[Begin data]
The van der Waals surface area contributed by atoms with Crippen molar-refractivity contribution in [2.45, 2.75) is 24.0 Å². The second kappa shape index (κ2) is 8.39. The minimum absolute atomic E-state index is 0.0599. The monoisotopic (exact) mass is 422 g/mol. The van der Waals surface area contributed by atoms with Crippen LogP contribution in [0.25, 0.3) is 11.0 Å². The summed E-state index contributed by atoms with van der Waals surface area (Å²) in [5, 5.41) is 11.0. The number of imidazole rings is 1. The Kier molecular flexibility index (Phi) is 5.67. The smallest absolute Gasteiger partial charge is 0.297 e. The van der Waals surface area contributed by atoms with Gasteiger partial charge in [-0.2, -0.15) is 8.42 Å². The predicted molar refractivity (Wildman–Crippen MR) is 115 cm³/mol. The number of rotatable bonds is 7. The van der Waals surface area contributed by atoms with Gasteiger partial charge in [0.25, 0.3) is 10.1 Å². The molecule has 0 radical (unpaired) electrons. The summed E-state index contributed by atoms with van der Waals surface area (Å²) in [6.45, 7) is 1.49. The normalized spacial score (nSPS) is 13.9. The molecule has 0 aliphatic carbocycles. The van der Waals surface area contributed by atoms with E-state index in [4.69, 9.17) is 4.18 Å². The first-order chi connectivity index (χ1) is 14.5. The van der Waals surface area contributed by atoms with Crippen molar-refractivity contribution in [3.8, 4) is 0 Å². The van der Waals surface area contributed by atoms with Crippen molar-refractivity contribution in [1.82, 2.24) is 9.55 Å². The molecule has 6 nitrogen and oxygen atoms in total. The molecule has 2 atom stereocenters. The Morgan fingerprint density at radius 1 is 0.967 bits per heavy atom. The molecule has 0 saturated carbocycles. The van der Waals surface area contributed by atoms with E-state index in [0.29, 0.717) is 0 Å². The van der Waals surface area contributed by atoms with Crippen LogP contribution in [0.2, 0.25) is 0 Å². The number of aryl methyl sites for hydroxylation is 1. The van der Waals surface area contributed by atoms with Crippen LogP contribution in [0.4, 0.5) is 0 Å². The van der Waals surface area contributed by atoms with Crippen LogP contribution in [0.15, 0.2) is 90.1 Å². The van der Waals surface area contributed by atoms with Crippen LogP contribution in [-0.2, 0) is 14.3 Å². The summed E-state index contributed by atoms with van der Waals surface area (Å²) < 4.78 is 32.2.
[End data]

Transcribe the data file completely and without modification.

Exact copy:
The van der Waals surface area contributed by atoms with Crippen molar-refractivity contribution in [2.45, 2.75) is 24.0 Å². The second kappa shape index (κ2) is 8.39. The minimum absolute atomic E-state index is 0.0599. The monoisotopic (exact) mass is 422 g/mol. The van der Waals surface area contributed by atoms with Crippen LogP contribution in [0.25, 0.3) is 11.0 Å². The summed E-state index contributed by atoms with van der Waals surface area (Å²) in [5, 5.41) is 11.0. The number of imidazole rings is 1. The Kier molecular flexibility index (Phi) is 5.67. The smallest absolute Gasteiger partial charge is 0.297 e. The van der Waals surface area contributed by atoms with Gasteiger partial charge in [-0.2, -0.15) is 8.42 Å². The predicted molar refractivity (Wildman–Crippen MR) is 115 cm³/mol. The number of rotatable bonds is 7. The van der Waals surface area contributed by atoms with Gasteiger partial charge in [0.25, 0.3) is 10.1 Å². The molecule has 0 radical (unpaired) electrons. The summed E-state index contributed by atoms with van der Waals surface area (Å²) in [6.45, 7) is 1.49. The normalized spacial score (nSPS) is 13.9. The molecule has 0 aliphatic carbocycles. The van der Waals surface area contributed by atoms with E-state index in [4.69, 9.17) is 4.18 Å². The first-order chi connectivity index (χ1) is 14.5. The van der Waals surface area contributed by atoms with Crippen molar-refractivity contribution in [3.8, 4) is 0 Å². The van der Waals surface area contributed by atoms with Crippen molar-refractivity contribution in [1.82, 2.24) is 9.55 Å². The molecule has 6 nitrogen and oxygen atoms in total. The molecule has 2 atom stereocenters. The Morgan fingerprint density at radius 1 is 0.967 bits per heavy atom. The molecule has 0 saturated carbocycles. The van der Waals surface area contributed by atoms with E-state index in [0.29, 0.717) is 0 Å². The van der Waals surface area contributed by atoms with Crippen LogP contribution in [0.2, 0.25) is 0 Å². The number of aryl methyl sites for hydroxylation is 1. The van der Waals surface area contributed by atoms with Crippen LogP contribution in [0.4, 0.5) is 0 Å². The van der Waals surface area contributed by atoms with Crippen LogP contribution in [0.15, 0.2) is 90.1 Å². The van der Waals surface area contributed by atoms with Crippen LogP contribution in [-0.2, 0) is 14.3 Å². The summed E-state index contributed by atoms with van der Waals surface area (Å²) < 4.78 is 32.2.